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Ministering in the Anthropocene: anchors for pastoral practice

Paul Bodenham is a trustee of Green Christian, and co-ordinator of its Borrowed Time programme for pastoral care in the climate emergency.


We don’t know how climate change will play out. One thing is for sure: the future will not be like the past. Knowing that exposes us to some difficult emotions – grief, anxiety, guilt, shame, anger, even despair.


The Climate Change Committee has said the UK is ‘woefully unprepared’ to adapt practically to the future climate. The pastoral task is equally overdue. Let’s use Climate Sunday as a stimulus to develop our response.


Far from disabling us, these climate emotions are our greatest gifts right now. They are gateways to the capacities we need for the race to zero carbon: honesty, creativity, resilience, courage to win the future, and equanimity whatever the outcome.


I’d like to suggest six sources in our faith that can serve to anchor us, so that we hold our nerve amid the destabilisation that is coming.

  • Rediscovering baptism: Christians are ‘the baptised’, participants in the paschal journey of incarnation, death and resurrection. In baptism, the overwhelming is redeemed. Christ asks us to enter the deep waters of the future with him, and there to accompany others.

  • Collective bereavement care: Baptism equips us to confront the prospect of death – whether of ourselves, ecosystems, cherished species or spaces. It qualifies us to accompany others. It’s why our churches are experienced in bereavement care, and those skills are now needed at the collective level.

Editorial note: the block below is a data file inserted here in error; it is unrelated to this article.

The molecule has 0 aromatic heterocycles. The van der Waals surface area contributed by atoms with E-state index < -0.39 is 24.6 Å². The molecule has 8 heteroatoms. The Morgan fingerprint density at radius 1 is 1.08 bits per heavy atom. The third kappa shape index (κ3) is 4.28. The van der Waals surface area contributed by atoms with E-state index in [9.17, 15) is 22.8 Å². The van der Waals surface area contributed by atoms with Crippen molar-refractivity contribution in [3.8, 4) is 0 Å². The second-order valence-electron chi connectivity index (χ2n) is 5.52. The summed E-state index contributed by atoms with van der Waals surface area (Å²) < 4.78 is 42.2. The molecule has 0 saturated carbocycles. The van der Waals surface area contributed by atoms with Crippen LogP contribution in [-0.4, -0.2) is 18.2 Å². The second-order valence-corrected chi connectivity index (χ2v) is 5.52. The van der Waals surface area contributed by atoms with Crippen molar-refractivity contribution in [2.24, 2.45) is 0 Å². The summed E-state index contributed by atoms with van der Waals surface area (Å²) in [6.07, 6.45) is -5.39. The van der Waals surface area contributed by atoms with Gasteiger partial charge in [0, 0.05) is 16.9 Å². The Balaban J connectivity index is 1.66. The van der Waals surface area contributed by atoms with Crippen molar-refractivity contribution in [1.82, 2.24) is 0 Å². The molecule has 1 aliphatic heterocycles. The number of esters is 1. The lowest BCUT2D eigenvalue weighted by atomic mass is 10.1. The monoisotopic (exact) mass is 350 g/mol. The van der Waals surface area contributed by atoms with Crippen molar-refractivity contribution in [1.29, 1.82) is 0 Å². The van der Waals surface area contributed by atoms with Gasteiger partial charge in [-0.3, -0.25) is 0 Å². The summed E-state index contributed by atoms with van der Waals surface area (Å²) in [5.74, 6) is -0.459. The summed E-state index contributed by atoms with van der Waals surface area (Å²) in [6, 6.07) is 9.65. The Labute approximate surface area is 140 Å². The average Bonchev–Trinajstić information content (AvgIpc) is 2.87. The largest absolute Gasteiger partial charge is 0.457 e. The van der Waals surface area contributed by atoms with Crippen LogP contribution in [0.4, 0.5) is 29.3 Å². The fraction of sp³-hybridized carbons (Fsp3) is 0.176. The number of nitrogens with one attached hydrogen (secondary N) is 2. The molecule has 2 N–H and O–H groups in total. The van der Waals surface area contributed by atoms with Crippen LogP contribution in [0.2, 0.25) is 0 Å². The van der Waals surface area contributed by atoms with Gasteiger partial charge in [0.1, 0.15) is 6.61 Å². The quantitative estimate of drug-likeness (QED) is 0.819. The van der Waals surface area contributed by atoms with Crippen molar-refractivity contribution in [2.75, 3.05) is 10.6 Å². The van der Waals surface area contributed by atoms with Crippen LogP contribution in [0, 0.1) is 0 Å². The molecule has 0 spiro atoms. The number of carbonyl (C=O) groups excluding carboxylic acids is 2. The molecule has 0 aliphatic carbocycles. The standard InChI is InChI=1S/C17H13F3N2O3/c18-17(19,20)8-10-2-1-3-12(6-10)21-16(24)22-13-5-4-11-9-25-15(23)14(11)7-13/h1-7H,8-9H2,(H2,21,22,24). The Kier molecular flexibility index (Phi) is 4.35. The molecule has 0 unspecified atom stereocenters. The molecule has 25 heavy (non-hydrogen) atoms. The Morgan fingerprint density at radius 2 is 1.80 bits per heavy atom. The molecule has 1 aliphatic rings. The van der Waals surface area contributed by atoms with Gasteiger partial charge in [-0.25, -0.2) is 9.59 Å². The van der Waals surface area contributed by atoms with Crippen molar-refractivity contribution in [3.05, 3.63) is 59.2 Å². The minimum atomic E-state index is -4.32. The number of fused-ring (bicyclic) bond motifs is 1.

• Safe confessional space: Our churches can offer safe space to say what cannot otherwise be said. The mere invitation assures people that they are not alone in their climate feelings. In enabling people to make themselves vulnerable, we need to be ready to equip them to navigate the journey that follows.

  • A practice of lament: Lament is such a journey. It enables the broken heart to find repair and reconciliation. With prophets and psalmists we can name what is happening. We can find language for the unspeakable, for ourselves and for each other, the Earth and God.

  • Reconciliation and justice: Lament brings us to know our true stature in the climate crisis: we are not saviours but wounded healers. Given our complete complicity, we need healing for our moral injury. It is our penitence, the lived practice of our lament, that qualifies us to stand for justice.

  • Beyond hope and despair: Finally, not a recommendation but an abiding question which I think we must be content not to answer: what do we mean by hope? Do we use hope to pretend we are invulnerable, to disavow the ruins of modernity piling up around us? Do we invoke hope to close down conversations we are afraid to have? Let’s not anathematise those who say they despair: their ‘despair’ could be a more courageous hope than ours.

So as we head into the Anthropocene, let’s not be tempted to leap the chasm of uncertainty that is opening up before us. There is no ‘other side’ where climate change is ‘fixed’. Let’s enter it, in solidarity with all that lives, clothed in the power of the Cross, and in faith and hope and love.